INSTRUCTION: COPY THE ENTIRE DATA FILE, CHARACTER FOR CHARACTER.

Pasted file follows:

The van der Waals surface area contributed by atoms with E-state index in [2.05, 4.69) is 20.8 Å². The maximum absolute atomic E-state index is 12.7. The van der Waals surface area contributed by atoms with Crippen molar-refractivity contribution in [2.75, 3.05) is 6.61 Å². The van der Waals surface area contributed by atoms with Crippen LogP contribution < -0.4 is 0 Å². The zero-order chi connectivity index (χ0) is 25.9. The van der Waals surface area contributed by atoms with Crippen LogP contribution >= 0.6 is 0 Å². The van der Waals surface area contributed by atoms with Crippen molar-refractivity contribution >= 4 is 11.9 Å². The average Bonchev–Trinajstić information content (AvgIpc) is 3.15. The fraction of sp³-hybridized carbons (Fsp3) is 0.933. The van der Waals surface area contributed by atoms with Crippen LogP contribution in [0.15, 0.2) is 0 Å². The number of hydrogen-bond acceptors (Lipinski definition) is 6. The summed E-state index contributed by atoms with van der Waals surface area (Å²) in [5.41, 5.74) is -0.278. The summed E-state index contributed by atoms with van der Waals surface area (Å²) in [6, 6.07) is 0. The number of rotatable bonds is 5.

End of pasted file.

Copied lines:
The van der Waals surface area contributed by atoms with E-state index in [2.05, 4.69) is 20.8 Å². The maximum absolute atomic E-state index is 12.7. The van der Waals surface area contributed by atoms with Crippen molar-refractivity contribution in [2.75, 3.05) is 6.61 Å². The van der Waals surface area contributed by atoms with Crippen LogP contribution < -0.4 is 0 Å². The zero-order chi connectivity index (χ0) is 25.9. The van der Waals surface area contributed by atoms with Crippen LogP contribution >= 0.6 is 0 Å². The van der Waals surface area contributed by atoms with Crippen molar-refractivity contribution >= 4 is 11.9 Å². The average Bonchev–Trinajstić information content (AvgIpc) is 3.15. The fraction of sp³-hybridized carbons (Fsp3) is 0.933. The van der Waals surface area contributed by atoms with Crippen LogP contribution in [0.15, 0.2) is 0 Å². The number of hydrogen-bond acceptors (Lipinski definition) is 6. The summed E-state index contributed by atoms with van der Waals surface area (Å²) in [5.41, 5.74) is -0.278. The summed E-state index contributed by atoms with van der Waals surface area (Å²) in [6, 6.07) is 0. The number of rotatable bonds is 5.